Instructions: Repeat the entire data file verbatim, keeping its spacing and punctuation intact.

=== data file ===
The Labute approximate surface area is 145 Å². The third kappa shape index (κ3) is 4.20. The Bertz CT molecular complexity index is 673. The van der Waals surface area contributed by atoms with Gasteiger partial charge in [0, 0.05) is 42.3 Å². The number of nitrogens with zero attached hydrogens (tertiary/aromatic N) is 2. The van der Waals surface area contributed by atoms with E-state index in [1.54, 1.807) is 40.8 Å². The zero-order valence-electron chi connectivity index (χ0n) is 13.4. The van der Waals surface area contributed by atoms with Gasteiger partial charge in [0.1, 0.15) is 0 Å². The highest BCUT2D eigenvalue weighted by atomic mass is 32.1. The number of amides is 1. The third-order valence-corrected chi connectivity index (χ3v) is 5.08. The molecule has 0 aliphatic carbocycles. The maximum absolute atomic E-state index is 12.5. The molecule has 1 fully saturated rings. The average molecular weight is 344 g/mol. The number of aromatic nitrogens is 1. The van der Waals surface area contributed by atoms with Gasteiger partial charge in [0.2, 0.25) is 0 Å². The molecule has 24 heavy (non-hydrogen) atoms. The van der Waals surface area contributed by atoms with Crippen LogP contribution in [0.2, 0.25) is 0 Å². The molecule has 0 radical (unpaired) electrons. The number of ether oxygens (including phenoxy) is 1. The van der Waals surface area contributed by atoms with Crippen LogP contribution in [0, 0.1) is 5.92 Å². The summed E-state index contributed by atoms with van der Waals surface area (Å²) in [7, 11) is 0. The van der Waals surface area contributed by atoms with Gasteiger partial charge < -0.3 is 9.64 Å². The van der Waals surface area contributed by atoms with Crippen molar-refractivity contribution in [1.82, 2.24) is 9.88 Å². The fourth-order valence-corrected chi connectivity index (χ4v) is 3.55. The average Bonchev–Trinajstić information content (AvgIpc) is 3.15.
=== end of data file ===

The Labute approximate surface area is 145 Å². The third kappa shape index (κ3) is 4.20. The Bertz CT molecular complexity index is 673. The van der Waals surface area contributed by atoms with Gasteiger partial charge in [0, 0.05) is 42.3 Å². The number of nitrogens with zero attached hydrogens (tertiary/aromatic N) is 2. The van der Waals surface area contributed by atoms with E-state index in [1.54, 1.807) is 40.8 Å². The zero-order valence-electron chi connectivity index (χ0n) is 13.4. The van der Waals surface area contributed by atoms with Gasteiger partial charge in [0.1, 0.15) is 0 Å². The highest BCUT2D eigenvalue weighted by atomic mass is 32.1. The number of amides is 1. The third-order valence-corrected chi connectivity index (χ3v) is 5.08. The molecule has 0 aliphatic carbocycles. The maximum absolute atomic E-state index is 12.5. The molecule has 1 fully saturated rings. The average molecular weight is 344 g/mol. The number of aromatic nitrogens is 1. The van der Waals surface area contributed by atoms with Gasteiger partial charge in [0.2, 0.25) is 0 Å². The molecule has 24 heavy (non-hydrogen) atoms. The van der Waals surface area contributed by atoms with Crippen LogP contribution in [0.2, 0.25) is 0 Å². The molecule has 0 radical (unpaired) electrons. The number of ether oxygens (including phenoxy) is 1. The van der Waals surface area contributed by atoms with Crippen LogP contribution in [0, 0.1) is 5.92 Å². The summed E-state index contributed by atoms with van der Waals surface area (Å²) in [7, 11) is 0. The van der Waals surface area contributed by atoms with Gasteiger partial charge < -0.3 is 9.64 Å². The van der Waals surface area contributed by atoms with Crippen molar-refractivity contribution in [1.82, 2.24) is 9.88 Å². The fourth-order valence-corrected chi connectivity index (χ4v) is 3.55. The average Bonchev–Trinajstić information content (AvgIpc) is 3.15.